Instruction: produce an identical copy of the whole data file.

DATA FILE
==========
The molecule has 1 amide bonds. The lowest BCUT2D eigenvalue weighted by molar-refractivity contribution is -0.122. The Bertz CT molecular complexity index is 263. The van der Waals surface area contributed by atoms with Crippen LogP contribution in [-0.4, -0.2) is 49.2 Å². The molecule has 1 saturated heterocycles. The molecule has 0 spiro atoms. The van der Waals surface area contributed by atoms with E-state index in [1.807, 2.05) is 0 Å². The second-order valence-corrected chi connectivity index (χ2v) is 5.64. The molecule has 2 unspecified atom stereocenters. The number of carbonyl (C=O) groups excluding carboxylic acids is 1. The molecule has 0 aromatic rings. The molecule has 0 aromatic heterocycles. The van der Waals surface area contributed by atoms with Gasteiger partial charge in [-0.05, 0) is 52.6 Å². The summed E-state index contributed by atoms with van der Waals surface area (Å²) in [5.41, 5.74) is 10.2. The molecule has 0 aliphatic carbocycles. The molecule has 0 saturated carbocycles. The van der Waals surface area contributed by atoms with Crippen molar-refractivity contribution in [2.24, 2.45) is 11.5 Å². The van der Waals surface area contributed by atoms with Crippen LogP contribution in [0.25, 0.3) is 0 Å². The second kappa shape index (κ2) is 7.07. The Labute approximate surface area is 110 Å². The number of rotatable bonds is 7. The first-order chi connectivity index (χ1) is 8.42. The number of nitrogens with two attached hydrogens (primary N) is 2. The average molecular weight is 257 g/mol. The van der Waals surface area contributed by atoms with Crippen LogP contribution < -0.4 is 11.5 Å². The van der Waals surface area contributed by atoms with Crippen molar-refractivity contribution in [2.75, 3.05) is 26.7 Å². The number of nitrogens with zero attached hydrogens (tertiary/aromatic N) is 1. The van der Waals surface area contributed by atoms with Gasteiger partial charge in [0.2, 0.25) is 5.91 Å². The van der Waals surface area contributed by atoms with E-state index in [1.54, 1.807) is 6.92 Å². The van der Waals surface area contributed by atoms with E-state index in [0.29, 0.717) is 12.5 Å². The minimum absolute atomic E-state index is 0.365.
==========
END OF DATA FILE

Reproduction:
The molecule has 1 amide bonds. The lowest BCUT2D eigenvalue weighted by molar-refractivity contribution is -0.122. The Bertz CT molecular complexity index is 263. The van der Waals surface area contributed by atoms with Crippen LogP contribution in [-0.4, -0.2) is 49.2 Å². The molecule has 1 saturated heterocycles. The molecule has 0 spiro atoms. The van der Waals surface area contributed by atoms with E-state index in [1.807, 2.05) is 0 Å². The second-order valence-corrected chi connectivity index (χ2v) is 5.64. The molecule has 2 unspecified atom stereocenters. The number of carbonyl (C=O) groups excluding carboxylic acids is 1. The molecule has 0 aromatic rings. The molecule has 0 aromatic heterocycles. The van der Waals surface area contributed by atoms with Gasteiger partial charge in [-0.05, 0) is 52.6 Å². The summed E-state index contributed by atoms with van der Waals surface area (Å²) in [5.41, 5.74) is 10.2. The molecule has 0 aliphatic carbocycles. The molecule has 0 saturated carbocycles. The van der Waals surface area contributed by atoms with Crippen molar-refractivity contribution in [2.24, 2.45) is 11.5 Å². The van der Waals surface area contributed by atoms with Crippen LogP contribution in [0.25, 0.3) is 0 Å². The second kappa shape index (κ2) is 7.07. The Labute approximate surface area is 110 Å². The number of rotatable bonds is 7. The first-order chi connectivity index (χ1) is 8.42. The number of nitrogens with two attached hydrogens (primary N) is 2. The average molecular weight is 257 g/mol. The van der Waals surface area contributed by atoms with Crippen LogP contribution < -0.4 is 11.5 Å². The van der Waals surface area contributed by atoms with Crippen molar-refractivity contribution in [2.75, 3.05) is 26.7 Å². The number of nitrogens with zero attached hydrogens (tertiary/aromatic N) is 1. The van der Waals surface area contributed by atoms with Gasteiger partial charge in [0.2, 0.25) is 5.91 Å². The van der Waals surface area contributed by atoms with E-state index in [1.54, 1.807) is 6.92 Å². The van der Waals surface area contributed by atoms with E-state index in [0.29, 0.717) is 12.5 Å². The minimum absolute atomic E-state index is 0.365.